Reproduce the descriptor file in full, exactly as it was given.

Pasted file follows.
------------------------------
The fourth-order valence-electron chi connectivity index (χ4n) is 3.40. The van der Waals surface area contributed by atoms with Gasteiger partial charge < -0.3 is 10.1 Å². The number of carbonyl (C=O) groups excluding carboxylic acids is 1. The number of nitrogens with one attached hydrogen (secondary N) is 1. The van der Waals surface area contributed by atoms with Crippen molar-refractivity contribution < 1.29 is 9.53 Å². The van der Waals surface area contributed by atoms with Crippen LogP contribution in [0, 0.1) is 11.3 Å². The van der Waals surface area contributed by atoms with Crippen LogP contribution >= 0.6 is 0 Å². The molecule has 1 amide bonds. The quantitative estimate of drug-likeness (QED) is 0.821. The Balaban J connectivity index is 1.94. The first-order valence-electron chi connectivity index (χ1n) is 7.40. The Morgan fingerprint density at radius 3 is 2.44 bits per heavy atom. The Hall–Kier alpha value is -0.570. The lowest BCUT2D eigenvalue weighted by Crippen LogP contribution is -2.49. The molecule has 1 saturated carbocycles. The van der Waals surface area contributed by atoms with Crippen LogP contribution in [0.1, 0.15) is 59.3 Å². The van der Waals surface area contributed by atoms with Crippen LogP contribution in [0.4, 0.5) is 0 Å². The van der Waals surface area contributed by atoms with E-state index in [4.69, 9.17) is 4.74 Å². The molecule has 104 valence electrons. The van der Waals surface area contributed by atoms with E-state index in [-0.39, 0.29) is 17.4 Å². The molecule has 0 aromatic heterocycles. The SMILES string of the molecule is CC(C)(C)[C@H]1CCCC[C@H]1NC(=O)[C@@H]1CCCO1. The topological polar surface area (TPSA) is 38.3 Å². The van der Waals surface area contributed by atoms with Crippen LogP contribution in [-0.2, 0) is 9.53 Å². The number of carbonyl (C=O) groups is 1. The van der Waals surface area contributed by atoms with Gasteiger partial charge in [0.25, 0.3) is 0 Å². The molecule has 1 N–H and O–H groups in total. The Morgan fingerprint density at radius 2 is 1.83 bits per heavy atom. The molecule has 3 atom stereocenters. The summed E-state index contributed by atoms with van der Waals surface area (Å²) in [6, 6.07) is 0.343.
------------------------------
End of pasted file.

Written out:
The fourth-order valence-electron chi connectivity index (χ4n) is 3.40. The van der Waals surface area contributed by atoms with Gasteiger partial charge < -0.3 is 10.1 Å². The number of carbonyl (C=O) groups excluding carboxylic acids is 1. The number of nitrogens with one attached hydrogen (secondary N) is 1. The van der Waals surface area contributed by atoms with Crippen molar-refractivity contribution < 1.29 is 9.53 Å². The van der Waals surface area contributed by atoms with Crippen LogP contribution in [0, 0.1) is 11.3 Å². The van der Waals surface area contributed by atoms with Crippen LogP contribution >= 0.6 is 0 Å². The molecule has 1 amide bonds. The quantitative estimate of drug-likeness (QED) is 0.821. The Balaban J connectivity index is 1.94. The first-order valence-electron chi connectivity index (χ1n) is 7.40. The Morgan fingerprint density at radius 3 is 2.44 bits per heavy atom. The Hall–Kier alpha value is -0.570. The lowest BCUT2D eigenvalue weighted by Crippen LogP contribution is -2.49. The molecule has 1 saturated carbocycles. The van der Waals surface area contributed by atoms with Crippen LogP contribution in [0.1, 0.15) is 59.3 Å². The van der Waals surface area contributed by atoms with Crippen LogP contribution in [0.4, 0.5) is 0 Å². The van der Waals surface area contributed by atoms with E-state index in [4.69, 9.17) is 4.74 Å². The molecule has 104 valence electrons. The van der Waals surface area contributed by atoms with E-state index in [-0.39, 0.29) is 17.4 Å². The molecule has 0 aromatic heterocycles. The SMILES string of the molecule is CC(C)(C)[C@H]1CCCC[C@H]1NC(=O)[C@@H]1CCCO1. The topological polar surface area (TPSA) is 38.3 Å². The van der Waals surface area contributed by atoms with Crippen LogP contribution in [-0.2, 0) is 9.53 Å². The number of carbonyl (C=O) groups is 1. The van der Waals surface area contributed by atoms with Gasteiger partial charge in [0.25, 0.3) is 0 Å². The molecule has 1 N–H and O–H groups in total. The Morgan fingerprint density at radius 2 is 1.83 bits per heavy atom. The molecule has 3 atom stereocenters. The summed E-state index contributed by atoms with van der Waals surface area (Å²) in [6, 6.07) is 0.343.